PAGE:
Drug May Help Colitis Patients Avoid Surgery
Infliximab linked to fewer colectomies in study patients
FRIDAY, Oct. 2, 2009 (HealthDay News) -- Treatment with the drug infliximab (Remicade) reduced the need for surgery in ulcerative colitis patients by almost half, a new study found.
Ulcerative colitis causes chronic inflammation of the colon and often leads to surgical removal of the colon (colectomy).
This study included 728 patients who received either an inactive placebo or infliximab for 46 weeks. After one year of follow-up, the researchers found that "treatment with infliximab reduced the need for colectomy by 41 percent compared to patients treated with placebo," lead author and Mayo Clinic gastroenterologist Dr. William Sandborn, said in a Mayo Clinic news release.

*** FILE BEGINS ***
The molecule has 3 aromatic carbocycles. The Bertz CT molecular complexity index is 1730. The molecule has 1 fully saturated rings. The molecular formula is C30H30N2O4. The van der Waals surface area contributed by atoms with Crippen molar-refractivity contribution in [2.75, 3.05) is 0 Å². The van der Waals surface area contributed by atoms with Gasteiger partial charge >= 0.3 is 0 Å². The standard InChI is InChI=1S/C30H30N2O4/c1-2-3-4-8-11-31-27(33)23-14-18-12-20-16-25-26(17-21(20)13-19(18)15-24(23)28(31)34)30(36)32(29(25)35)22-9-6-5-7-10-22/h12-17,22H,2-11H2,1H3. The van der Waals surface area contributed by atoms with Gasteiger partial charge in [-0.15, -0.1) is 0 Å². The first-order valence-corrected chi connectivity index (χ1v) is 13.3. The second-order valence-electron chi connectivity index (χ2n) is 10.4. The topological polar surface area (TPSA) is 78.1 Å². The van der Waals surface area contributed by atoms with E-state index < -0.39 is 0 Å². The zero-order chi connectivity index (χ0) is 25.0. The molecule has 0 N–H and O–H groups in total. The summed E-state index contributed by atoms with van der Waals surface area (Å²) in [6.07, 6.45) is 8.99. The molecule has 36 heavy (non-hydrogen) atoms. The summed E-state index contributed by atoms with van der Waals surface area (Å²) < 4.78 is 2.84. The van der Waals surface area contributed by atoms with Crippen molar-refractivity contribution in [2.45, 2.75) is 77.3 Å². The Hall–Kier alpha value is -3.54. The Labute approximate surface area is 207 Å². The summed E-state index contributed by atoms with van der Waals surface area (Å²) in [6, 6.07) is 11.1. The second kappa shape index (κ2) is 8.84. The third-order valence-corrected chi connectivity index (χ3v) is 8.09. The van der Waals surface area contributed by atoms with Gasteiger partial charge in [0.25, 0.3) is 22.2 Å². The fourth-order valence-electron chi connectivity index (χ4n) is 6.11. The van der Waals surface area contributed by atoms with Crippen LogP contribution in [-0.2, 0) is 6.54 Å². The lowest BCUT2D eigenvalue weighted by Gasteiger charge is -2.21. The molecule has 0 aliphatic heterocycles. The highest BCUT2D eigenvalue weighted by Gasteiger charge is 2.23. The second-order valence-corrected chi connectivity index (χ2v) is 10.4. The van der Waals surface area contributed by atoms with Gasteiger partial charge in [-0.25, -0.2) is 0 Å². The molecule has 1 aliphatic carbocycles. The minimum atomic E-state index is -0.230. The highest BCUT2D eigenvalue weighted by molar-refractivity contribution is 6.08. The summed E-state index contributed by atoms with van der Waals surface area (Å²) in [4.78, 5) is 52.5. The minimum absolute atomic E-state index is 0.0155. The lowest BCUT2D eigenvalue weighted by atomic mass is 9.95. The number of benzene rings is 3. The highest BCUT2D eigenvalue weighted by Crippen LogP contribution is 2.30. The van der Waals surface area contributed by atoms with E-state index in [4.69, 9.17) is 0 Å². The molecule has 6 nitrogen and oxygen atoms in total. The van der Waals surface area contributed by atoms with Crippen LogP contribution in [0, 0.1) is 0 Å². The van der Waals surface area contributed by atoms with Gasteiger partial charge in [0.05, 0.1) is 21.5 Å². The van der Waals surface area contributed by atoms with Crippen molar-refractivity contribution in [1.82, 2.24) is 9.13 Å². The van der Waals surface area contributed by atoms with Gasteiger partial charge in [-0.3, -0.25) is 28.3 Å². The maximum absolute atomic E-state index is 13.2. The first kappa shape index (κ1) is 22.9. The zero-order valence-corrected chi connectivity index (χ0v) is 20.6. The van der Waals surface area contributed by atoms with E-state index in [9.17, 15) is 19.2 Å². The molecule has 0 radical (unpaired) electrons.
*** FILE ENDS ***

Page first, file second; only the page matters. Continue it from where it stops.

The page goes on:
The study appears in the October issue of the journal Gastroenterology.
"One of the most feared outcomes for ulcerative colitis patients is surgical removal of the colon. Our research hopes to provide other treatment solutions for patients beyond surgery," Sandborn said.
He provided consulting services for drug maker Centocor during this research. The Mayo Clinic was paid for Sandborn's services.
The U.S. National Institute of Diabetes and Digestive and Kidney Diseases has more about ulcerative colitis.